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2019 subaru WRX
- Propulsion: Gas 2.0L I4
- Power: 268hp
- Torque: 258ft⋅lb
- Mileage: 23 MPG (20 city, 27 hwy)
- Transmission: 6-speed Manual
- Seating: 5 seats
- Passenger Volume: 96.6cu ft
- Length: 180.9in
- Wheelbase: 104.3in
- Height: 58.1in
- Weight: 3272lbs
- Cargo Volume: 12.0cu ft
- Front Leg Room: 43.3in
- Front Head Room: 39.8in
- Front Hip Room: 52.1in
- Rear Leg Room: 35.4in
- Rear Head Room: 37.1in
- Rear Hip Room: 53.1in
- Drag Coefficient: TBD
- Drag Coefficient: TBD
Subaru has always followed roughly the same recipe to create the WRX: Bolt a powerful engine under the hood of an Impreza and install a host of upgraded, race-derived parts inside and out to complement the extra power. The latest WRX follows the same recipe as before but Subaru has slightly altered the ingredients in order to position its iconic sports car further away from the Impreza and closer to the range-topping, 305-horsepower WRX STI.
For the latest model year, the WRX gets a new infotainment system compatible with Android Auto and Apple CarPlay.
The WRX rides on a stiffened version of the last-generation Impreza's platform but it is only offered as a four-door sedan. Its design stands out with a blacked-out grille, sleek headlights with C-shaped LED running lights that echo the boxer configuration of the engine, a functional air scoop chiseled into an aluminum hood, and a muscular-looking lower bumper.
Punched-out fenders that have characterized the WRX since its launch and side skirts add a touch of sportiness to the overall look while the rear end features an air diffuser integrated into the rear bumper and four chromed exhaust tips. 17-inch multi-spoke alloy wheels finish off the look.
The WRX's interior is essentially standard, last-generation Impreza fare, meaning it boasts a function-over-form cockpit with a touch screen on the center stack, rectangular air vents and a vehicle information display on top of the dashboard. Faux carbon fiber trim, aluminum pedals, cloth-upholstered sport seats and a flat-bottomed multi-function steering wheel emphasize the performance-focused nature of the car.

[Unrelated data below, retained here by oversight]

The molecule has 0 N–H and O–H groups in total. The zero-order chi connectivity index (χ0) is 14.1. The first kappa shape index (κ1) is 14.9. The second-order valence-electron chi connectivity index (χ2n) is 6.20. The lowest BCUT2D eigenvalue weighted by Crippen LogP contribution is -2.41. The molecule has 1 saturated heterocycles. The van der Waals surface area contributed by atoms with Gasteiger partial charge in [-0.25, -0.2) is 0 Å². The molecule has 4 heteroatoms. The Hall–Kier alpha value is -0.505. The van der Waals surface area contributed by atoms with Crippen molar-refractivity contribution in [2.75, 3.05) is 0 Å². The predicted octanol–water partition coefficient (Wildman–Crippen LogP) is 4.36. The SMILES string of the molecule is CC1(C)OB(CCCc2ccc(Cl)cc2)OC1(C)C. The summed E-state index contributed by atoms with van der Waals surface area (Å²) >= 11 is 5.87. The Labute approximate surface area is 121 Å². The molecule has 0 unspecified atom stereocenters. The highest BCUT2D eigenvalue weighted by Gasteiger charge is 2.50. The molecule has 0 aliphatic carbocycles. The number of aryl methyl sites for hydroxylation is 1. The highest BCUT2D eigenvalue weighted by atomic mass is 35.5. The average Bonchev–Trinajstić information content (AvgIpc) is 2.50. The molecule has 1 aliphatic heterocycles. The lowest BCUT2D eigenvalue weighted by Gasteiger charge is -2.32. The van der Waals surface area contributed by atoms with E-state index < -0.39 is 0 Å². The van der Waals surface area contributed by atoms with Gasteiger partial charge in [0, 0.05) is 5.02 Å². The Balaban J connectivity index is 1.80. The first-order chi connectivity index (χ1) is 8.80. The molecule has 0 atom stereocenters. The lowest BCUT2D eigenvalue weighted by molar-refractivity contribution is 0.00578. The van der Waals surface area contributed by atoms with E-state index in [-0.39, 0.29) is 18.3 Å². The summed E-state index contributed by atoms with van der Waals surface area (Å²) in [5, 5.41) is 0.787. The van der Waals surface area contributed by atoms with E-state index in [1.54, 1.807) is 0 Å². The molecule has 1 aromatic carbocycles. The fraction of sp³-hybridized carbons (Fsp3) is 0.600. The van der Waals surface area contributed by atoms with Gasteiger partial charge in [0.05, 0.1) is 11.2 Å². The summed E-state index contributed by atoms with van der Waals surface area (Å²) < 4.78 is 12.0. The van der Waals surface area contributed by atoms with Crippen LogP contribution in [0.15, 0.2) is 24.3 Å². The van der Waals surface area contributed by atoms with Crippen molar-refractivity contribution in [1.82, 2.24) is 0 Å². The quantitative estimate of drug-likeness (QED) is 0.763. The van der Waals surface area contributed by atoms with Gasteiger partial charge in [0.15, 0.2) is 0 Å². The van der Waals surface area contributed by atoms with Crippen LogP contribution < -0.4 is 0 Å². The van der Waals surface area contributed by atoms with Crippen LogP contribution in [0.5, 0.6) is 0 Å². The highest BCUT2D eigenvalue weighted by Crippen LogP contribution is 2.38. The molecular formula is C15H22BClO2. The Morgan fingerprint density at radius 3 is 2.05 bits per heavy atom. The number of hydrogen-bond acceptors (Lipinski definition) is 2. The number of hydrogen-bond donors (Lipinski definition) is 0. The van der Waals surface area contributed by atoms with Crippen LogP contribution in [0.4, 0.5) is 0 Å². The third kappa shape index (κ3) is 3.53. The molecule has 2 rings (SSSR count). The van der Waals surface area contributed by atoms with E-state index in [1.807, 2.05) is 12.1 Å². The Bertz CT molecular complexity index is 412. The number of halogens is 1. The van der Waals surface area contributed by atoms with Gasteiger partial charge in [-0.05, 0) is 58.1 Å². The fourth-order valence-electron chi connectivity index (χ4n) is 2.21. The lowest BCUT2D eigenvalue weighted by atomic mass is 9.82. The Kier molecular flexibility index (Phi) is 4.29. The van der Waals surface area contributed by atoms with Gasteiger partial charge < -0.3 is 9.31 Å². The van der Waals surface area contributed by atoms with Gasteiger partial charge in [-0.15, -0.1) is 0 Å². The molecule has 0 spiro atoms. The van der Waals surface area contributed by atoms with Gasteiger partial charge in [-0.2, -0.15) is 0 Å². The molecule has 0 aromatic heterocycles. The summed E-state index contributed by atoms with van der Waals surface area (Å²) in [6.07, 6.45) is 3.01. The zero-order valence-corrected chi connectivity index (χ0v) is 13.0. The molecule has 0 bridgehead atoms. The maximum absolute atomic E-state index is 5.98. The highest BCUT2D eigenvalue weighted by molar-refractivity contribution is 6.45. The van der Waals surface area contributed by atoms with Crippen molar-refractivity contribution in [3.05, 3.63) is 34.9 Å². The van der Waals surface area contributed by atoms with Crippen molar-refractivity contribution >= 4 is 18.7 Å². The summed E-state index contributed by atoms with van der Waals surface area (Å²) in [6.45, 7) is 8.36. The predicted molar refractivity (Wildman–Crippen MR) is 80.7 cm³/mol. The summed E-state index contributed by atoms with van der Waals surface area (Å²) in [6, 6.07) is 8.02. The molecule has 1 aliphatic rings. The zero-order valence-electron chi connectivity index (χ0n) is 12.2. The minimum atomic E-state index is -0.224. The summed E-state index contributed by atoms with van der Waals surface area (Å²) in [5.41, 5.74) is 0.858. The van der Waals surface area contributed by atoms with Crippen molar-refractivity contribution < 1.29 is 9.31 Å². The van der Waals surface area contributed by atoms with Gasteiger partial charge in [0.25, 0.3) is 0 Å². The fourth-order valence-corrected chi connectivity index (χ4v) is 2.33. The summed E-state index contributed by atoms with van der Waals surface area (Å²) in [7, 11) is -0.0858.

Although undeniably not as practical as its five-door hatchback predecessor, the WRX boasts 12 cubic feet of trunk space with five occupants on board. The rear seats fold down 60/40 in order to free up extra trunk space.
Navigation-equipped WRX models feature the latest generation of Subaru's Starlink infotainment system. It provides access to Aha which offers tens of thousands of stations of Web-based content like Slacker, MOG and Rhapsody. Starlink can also help keep Subaru owners stay connected to social network via Facebook and Twitter news feeds in audio.
Power comes from an evolution of the Forester's turbocharged and direct-injected 2.0-liter flat-four engine. It produces 268 horsepower at 5,600 rpm and 258 pound-feet of torque from 2,000 to 5,000 rpm, enough to send the WRX from zero to 60 mph in 5.4 seconds when linked to a six-speed manual transmission.
Subaru offers select WRX models with a continuously variable transmission (CVT) for the first time in the nameplate's long history. It boasts three different modes along with paddle shifters that command six or eight (depending on mode) virtual gears.
Strangely, the CVT actually returns worse fuel economy than the manual, carrying a 18 city/24 highway mpg rating compared to the stick's 21/27 mpg. It also has a deleterious effect on acceleration, adding a half second to the sprint from zero to 60.
Two different all-wheel drive configurations are offered: CVT-equipped models get Subaru's Variable Torque Distribution setup with a 45:55 front/rear output split, while manuals get the Continuous AWD system with a 50:50 split.
Standard and optional equipment
The WRX is available in three trim levels: WRX, WRX Premium and WRX Limited.
The WRX comes standard with cruise control, keyless entry, cloth upholstery with red stitching, a height-adjustable driver's seat, a rear-view camera, an AM/FM/CD stereo with MP3 compatibility and automatic climate control.
The WRX Premium adds dual-mode heated front seats, heated exterior mirrors, fog lights, illuminated vanity mirrors, 18-inch alloys wrapped by summer performance tires, a power moonroof and a discreet spoiler mounted on the trunk lid.
Premium buyers can order a navigation system and the aforementioned CVT transmission at an extra cost.
The WRX Limited gains an eight-way adjustable driver's seat with a front seatback pocket, leather upholstery all around, welcome lighting, LED low beams and halogen high beams.
Limited models equipped with a six-speed manual transmission can be ordered with an option package that bundles a blind spot detection system with rear cross traffic alert, keyless entry and start, navigation, a seven-inch touch screen, a voice recognition function, smartphone integration, a SD card slot, a USB port, Bluetooth connectivity and a 440-watt, nine-speaker harman/kardon premium audio system.
Finally, Limited models fitted with the CVT can be further upgraded with an option package that includes all of the aforementioned features plus Subaru's well-regarded EyeSight technology.
All WRX models come standard with dual front, side, and curtain airbags as well as a knee airbag for the driver. Whiplash-reducing front seats, a tire pressure monitoring system, electronic traction control and Subaru's Vehicle Dynamics Control also come standard.
CVT-equipped Premium and Limited models also gain Subaru's EyeSight suite of electronic driving aids. EyeSight includes adaptive cruise control, pre-collision braking and throttle management, lane departure warning, and lane-keeping assist.
With Ford's Focus ST out of the picture, the WRX's closest rivals are the Honda Civic Si and the Volkswagen Golf GTI.